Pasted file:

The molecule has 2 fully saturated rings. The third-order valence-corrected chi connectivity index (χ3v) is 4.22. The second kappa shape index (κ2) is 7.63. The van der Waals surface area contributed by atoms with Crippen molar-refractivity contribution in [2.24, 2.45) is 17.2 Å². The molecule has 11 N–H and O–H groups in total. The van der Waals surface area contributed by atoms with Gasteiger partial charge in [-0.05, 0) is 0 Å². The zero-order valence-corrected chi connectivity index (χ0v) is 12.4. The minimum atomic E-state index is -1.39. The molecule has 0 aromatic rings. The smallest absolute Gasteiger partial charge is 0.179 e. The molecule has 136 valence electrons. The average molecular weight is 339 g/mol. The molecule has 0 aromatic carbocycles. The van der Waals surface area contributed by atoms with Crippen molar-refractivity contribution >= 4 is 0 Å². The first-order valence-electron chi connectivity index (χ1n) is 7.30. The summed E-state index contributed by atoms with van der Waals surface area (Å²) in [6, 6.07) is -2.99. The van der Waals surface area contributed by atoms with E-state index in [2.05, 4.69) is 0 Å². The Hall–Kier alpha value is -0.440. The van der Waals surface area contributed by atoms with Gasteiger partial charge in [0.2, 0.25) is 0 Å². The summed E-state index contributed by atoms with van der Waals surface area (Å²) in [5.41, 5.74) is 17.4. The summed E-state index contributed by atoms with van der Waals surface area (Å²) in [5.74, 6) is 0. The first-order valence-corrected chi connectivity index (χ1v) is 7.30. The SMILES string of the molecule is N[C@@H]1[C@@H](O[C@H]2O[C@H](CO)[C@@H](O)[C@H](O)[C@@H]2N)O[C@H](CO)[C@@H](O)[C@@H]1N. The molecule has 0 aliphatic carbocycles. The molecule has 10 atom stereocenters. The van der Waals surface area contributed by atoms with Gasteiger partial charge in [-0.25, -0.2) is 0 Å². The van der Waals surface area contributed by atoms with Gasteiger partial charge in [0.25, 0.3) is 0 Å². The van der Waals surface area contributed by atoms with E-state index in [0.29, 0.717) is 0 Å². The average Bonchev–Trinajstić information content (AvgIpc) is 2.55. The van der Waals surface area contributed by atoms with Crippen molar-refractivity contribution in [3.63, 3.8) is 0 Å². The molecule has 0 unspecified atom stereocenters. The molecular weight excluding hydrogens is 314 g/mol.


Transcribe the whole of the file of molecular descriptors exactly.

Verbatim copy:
The molecule has 2 fully saturated rings. The third-order valence-corrected chi connectivity index (χ3v) is 4.22. The second kappa shape index (κ2) is 7.63. The van der Waals surface area contributed by atoms with Crippen molar-refractivity contribution in [2.24, 2.45) is 17.2 Å². The molecule has 11 N–H and O–H groups in total. The van der Waals surface area contributed by atoms with Gasteiger partial charge in [-0.05, 0) is 0 Å². The zero-order valence-corrected chi connectivity index (χ0v) is 12.4. The minimum atomic E-state index is -1.39. The molecule has 0 aromatic rings. The smallest absolute Gasteiger partial charge is 0.179 e. The molecule has 136 valence electrons. The average molecular weight is 339 g/mol. The molecule has 0 aromatic carbocycles. The van der Waals surface area contributed by atoms with Crippen molar-refractivity contribution >= 4 is 0 Å². The first-order valence-electron chi connectivity index (χ1n) is 7.30. The summed E-state index contributed by atoms with van der Waals surface area (Å²) in [6, 6.07) is -2.99. The van der Waals surface area contributed by atoms with E-state index in [2.05, 4.69) is 0 Å². The Hall–Kier alpha value is -0.440. The van der Waals surface area contributed by atoms with Gasteiger partial charge in [0.2, 0.25) is 0 Å². The summed E-state index contributed by atoms with van der Waals surface area (Å²) in [5.41, 5.74) is 17.4. The summed E-state index contributed by atoms with van der Waals surface area (Å²) in [5.74, 6) is 0. The first-order valence-corrected chi connectivity index (χ1v) is 7.30. The SMILES string of the molecule is N[C@@H]1[C@@H](O[C@H]2O[C@H](CO)[C@@H](O)[C@H](O)[C@@H]2N)O[C@H](CO)[C@@H](O)[C@@H]1N. The molecule has 0 aliphatic carbocycles. The molecule has 10 atom stereocenters. The van der Waals surface area contributed by atoms with Gasteiger partial charge in [-0.25, -0.2) is 0 Å². The van der Waals surface area contributed by atoms with Gasteiger partial charge in [0.25, 0.3) is 0 Å². The van der Waals surface area contributed by atoms with E-state index in [0.29, 0.717) is 0 Å². The average Bonchev–Trinajstić information content (AvgIpc) is 2.55. The van der Waals surface area contributed by atoms with Crippen molar-refractivity contribution in [3.63, 3.8) is 0 Å². The molecule has 0 unspecified atom stereocenters. The molecular weight excluding hydrogens is 314 g/mol.